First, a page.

Alcalá La Real and the La Mota Fortress This village is located directly East of Priego de Cordoba about a half hour away. It is not mentioned in your guide book. This village and the fortress is a gem! Don’t miss visiting this village!
The village is important to the history of Andalusia. The first part of its name comes from the Arabic and means “fortified settlement.” It was a frontier town in a key valley. The Moors lived there for more than 600 years and the village grew around the fortress. The village changed hands many times, but fell into Christian hands in the 12th century. It was from this village that Ferdinand and Isabella rode out to receive the keys upon the surrender of Granada.
It is a charming city with a lot of wide streets and a beautiful city plaza. It is a long climb up by car to the entrance to the La Mota Fortress. From the ticket office (clean bathrooms) it is a steep and long climb to the fortress grounds, but well worth the effort. The site is a vast archeological dig that is open to the public. The centerpieces are the Alcazaba and the Abbey Church. The Alcazaba offers excellent historical artifacts and a tower that offers a good view of the grounds and the city far below. As you walk the grounds you are guided to dig sites that explore the history of the buildings and people that lived here in ages past. The Abbey Church was a ruin decades ago, but preservationists put a new roof on it and are digging treasures from the past that are on display in a small room on the second floor.
The afternoon before returning home we ventured into downtown Malaga to visit the Picasso Museum. The museum is a family gift to the city of his birth. One gets a full history of his painting style in the main part of the museum. An extra on our visit was a special display of
Picasso’s ceramic work presented aside ceramics of antiquity done between 200 and the 12th century. It was amazing to note the antiquities influence on Picasso’s work. The works were displayed side by side – like a plate done by Picasso and one done in the 2nd century. We began to cover up the identification cards and attempted to guess which work was Picasso’s. We often got it wrong – identifying the antiquity as Picasso. In the basement of the museum there is an archeological display that is also very interesting. The building site became a dig site and has been preserved so that you get the archeological history of this section of Malaga.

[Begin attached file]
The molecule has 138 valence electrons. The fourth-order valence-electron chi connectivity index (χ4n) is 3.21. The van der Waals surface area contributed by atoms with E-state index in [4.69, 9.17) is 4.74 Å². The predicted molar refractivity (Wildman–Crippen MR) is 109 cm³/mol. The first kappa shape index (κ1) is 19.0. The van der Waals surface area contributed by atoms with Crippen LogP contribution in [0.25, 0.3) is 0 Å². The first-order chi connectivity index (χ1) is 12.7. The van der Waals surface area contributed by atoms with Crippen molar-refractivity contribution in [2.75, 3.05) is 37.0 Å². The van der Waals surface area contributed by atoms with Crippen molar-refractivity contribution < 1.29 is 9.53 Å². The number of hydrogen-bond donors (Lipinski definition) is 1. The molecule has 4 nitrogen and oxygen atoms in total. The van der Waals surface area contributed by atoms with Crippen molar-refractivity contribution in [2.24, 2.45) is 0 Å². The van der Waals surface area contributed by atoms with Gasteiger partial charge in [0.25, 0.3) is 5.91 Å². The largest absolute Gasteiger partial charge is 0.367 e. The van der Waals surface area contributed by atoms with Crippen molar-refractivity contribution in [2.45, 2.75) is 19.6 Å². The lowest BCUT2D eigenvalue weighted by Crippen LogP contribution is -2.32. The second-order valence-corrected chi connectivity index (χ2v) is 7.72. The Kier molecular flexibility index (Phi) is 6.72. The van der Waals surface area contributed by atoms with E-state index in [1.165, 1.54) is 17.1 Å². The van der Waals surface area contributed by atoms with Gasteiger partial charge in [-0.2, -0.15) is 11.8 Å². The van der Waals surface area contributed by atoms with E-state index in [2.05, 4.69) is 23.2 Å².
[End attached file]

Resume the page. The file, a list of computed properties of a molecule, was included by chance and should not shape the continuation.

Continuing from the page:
The Brotherhood of the Aurora is a group of men and boys from the Iglesia de la Aurora church in Priego de Cordoba. Every Saturday evening they dress in black cloaks and parade through the streets singing and playing instruments. Upon our arrival at the church we were identified immediately as “English” and invited inside the church. We were led past the men and boys getting ready for the parade and into the very small and very baroque main church, described by many as “wedding cake” decorations, plus cherubs everywhere. We sat with the wives until the signal for the parade to begin.
the brotherhood in full voice
The parade or musicians wove through the narrow streets with the strumming of mandolins and guitars and to the melody of a flute and the beat of a tambourine. Suddenly the group stopped in front of a bar. Two men – one carrying a silver pitcher, closed at the mouth, but a slit for an opening – went into the bar and the rest of the group broke into their Aurora folk song, with beautiful tenor voices echoing in the narrow street. The men with the pitcher were collecting donations in the bar and soon emerged with some of the bar patrons following. As we went from bar to bar the parade grew in numbers. A brief rain shower drove us back to our car, but the parade continued through the narrow streets of Priego.
Town Plazas. We were always drawn to the town squares in all the villages and cities, to watch the people and to marvel at the animated conversations carried on by older men. There were always complete families and lots of babies to admire. Each town plaza served its purpose as a gathering place.
a village square conversation
Have fun in Spain!